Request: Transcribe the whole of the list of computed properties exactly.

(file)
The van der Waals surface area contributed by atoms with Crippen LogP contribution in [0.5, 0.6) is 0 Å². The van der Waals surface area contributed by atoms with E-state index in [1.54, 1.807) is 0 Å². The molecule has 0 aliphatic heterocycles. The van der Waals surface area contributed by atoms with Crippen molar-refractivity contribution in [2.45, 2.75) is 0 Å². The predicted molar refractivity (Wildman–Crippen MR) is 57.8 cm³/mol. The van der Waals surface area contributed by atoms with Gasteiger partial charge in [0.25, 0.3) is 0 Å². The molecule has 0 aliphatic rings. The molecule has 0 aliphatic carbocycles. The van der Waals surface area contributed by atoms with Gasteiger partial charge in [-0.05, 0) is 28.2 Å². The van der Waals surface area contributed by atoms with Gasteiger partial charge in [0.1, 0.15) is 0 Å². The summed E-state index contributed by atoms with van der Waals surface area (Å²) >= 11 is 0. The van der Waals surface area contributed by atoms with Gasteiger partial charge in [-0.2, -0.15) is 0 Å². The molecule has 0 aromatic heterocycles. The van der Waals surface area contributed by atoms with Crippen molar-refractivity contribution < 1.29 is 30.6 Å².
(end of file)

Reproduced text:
The van der Waals surface area contributed by atoms with Crippen LogP contribution in [0.5, 0.6) is 0 Å². The van der Waals surface area contributed by atoms with E-state index in [1.54, 1.807) is 0 Å². The molecule has 0 aliphatic heterocycles. The van der Waals surface area contributed by atoms with Crippen molar-refractivity contribution in [2.45, 2.75) is 0 Å². The predicted molar refractivity (Wildman–Crippen MR) is 57.8 cm³/mol. The van der Waals surface area contributed by atoms with Gasteiger partial charge in [0.25, 0.3) is 0 Å². The molecule has 0 aliphatic rings. The molecule has 0 aliphatic carbocycles. The van der Waals surface area contributed by atoms with Gasteiger partial charge in [-0.05, 0) is 28.2 Å². The van der Waals surface area contributed by atoms with Gasteiger partial charge in [0.1, 0.15) is 0 Å². The summed E-state index contributed by atoms with van der Waals surface area (Å²) >= 11 is 0. The van der Waals surface area contributed by atoms with Gasteiger partial charge in [-0.2, -0.15) is 0 Å². The molecule has 0 aromatic heterocycles. The van der Waals surface area contributed by atoms with Crippen molar-refractivity contribution < 1.29 is 30.6 Å².